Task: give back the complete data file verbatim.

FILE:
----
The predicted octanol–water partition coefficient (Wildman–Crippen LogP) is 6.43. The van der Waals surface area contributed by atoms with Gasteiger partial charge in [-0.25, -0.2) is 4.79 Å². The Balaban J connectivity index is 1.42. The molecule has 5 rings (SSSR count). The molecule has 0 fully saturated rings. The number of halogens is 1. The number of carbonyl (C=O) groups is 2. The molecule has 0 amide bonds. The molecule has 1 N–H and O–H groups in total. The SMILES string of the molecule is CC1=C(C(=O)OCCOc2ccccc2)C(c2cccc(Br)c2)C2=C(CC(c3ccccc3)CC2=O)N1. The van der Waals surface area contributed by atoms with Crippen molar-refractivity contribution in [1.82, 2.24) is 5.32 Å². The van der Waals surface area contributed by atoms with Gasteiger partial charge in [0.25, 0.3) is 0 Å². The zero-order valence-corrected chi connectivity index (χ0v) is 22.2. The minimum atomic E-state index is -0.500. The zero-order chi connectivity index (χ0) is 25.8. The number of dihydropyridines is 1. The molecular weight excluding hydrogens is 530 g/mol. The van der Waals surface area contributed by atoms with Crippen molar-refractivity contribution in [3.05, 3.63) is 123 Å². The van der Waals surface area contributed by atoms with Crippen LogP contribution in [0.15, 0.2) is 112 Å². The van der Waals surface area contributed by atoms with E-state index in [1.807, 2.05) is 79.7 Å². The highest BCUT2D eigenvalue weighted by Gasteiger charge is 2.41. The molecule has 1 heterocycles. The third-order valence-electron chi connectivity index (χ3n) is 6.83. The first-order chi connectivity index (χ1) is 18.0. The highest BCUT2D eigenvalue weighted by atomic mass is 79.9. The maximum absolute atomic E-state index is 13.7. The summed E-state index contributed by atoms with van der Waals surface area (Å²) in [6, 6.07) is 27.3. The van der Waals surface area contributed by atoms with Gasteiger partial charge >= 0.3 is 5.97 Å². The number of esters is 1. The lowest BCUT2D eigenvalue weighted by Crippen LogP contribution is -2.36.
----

The predicted octanol–water partition coefficient (Wildman–Crippen LogP) is 6.43. The van der Waals surface area contributed by atoms with Gasteiger partial charge in [-0.25, -0.2) is 4.79 Å². The Balaban J connectivity index is 1.42. The molecule has 5 rings (SSSR count). The molecule has 0 fully saturated rings. The number of halogens is 1. The number of carbonyl (C=O) groups is 2. The molecule has 0 amide bonds. The molecule has 1 N–H and O–H groups in total. The SMILES string of the molecule is CC1=C(C(=O)OCCOc2ccccc2)C(c2cccc(Br)c2)C2=C(CC(c3ccccc3)CC2=O)N1. The van der Waals surface area contributed by atoms with Crippen molar-refractivity contribution in [1.82, 2.24) is 5.32 Å². The van der Waals surface area contributed by atoms with Gasteiger partial charge in [0.25, 0.3) is 0 Å². The zero-order valence-corrected chi connectivity index (χ0v) is 22.2. The minimum atomic E-state index is -0.500. The zero-order chi connectivity index (χ0) is 25.8. The number of dihydropyridines is 1. The molecular weight excluding hydrogens is 530 g/mol. The van der Waals surface area contributed by atoms with Crippen molar-refractivity contribution in [3.05, 3.63) is 123 Å². The van der Waals surface area contributed by atoms with Crippen LogP contribution in [0.15, 0.2) is 112 Å². The van der Waals surface area contributed by atoms with E-state index in [1.807, 2.05) is 79.7 Å². The highest BCUT2D eigenvalue weighted by Gasteiger charge is 2.41. The molecule has 1 heterocycles. The third-order valence-electron chi connectivity index (χ3n) is 6.83. The first-order chi connectivity index (χ1) is 18.0. The highest BCUT2D eigenvalue weighted by atomic mass is 79.9. The maximum absolute atomic E-state index is 13.7. The summed E-state index contributed by atoms with van der Waals surface area (Å²) in [6, 6.07) is 27.3. The van der Waals surface area contributed by atoms with Gasteiger partial charge >= 0.3 is 5.97 Å². The number of esters is 1. The lowest BCUT2D eigenvalue weighted by Crippen LogP contribution is -2.36.